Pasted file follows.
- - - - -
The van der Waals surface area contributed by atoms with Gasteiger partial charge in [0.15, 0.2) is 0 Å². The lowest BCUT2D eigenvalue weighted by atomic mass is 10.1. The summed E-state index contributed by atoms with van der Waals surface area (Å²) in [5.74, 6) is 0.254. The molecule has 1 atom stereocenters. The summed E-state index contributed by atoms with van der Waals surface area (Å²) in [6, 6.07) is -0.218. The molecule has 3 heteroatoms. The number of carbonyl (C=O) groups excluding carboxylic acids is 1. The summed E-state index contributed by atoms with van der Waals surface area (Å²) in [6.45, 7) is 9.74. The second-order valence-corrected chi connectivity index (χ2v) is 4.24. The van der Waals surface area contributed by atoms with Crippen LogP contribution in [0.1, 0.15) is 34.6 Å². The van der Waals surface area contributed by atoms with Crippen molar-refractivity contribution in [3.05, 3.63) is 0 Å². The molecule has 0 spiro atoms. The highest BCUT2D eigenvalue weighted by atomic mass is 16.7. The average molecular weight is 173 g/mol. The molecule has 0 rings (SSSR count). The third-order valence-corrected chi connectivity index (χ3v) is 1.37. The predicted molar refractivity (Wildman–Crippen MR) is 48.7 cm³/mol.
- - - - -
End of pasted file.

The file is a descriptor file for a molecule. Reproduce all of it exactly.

The van der Waals surface area contributed by atoms with Gasteiger partial charge in [0.15, 0.2) is 0 Å². The lowest BCUT2D eigenvalue weighted by atomic mass is 10.1. The summed E-state index contributed by atoms with van der Waals surface area (Å²) in [5.74, 6) is 0.254. The molecule has 1 atom stereocenters. The summed E-state index contributed by atoms with van der Waals surface area (Å²) in [6, 6.07) is -0.218. The molecule has 3 heteroatoms. The number of carbonyl (C=O) groups excluding carboxylic acids is 1. The summed E-state index contributed by atoms with van der Waals surface area (Å²) in [6.45, 7) is 9.74. The second-order valence-corrected chi connectivity index (χ2v) is 4.24. The van der Waals surface area contributed by atoms with Crippen LogP contribution in [0.1, 0.15) is 34.6 Å². The van der Waals surface area contributed by atoms with Crippen molar-refractivity contribution in [3.05, 3.63) is 0 Å². The molecule has 0 spiro atoms. The highest BCUT2D eigenvalue weighted by atomic mass is 16.7. The average molecular weight is 173 g/mol. The molecule has 0 rings (SSSR count). The third-order valence-corrected chi connectivity index (χ3v) is 1.37. The predicted molar refractivity (Wildman–Crippen MR) is 48.7 cm³/mol.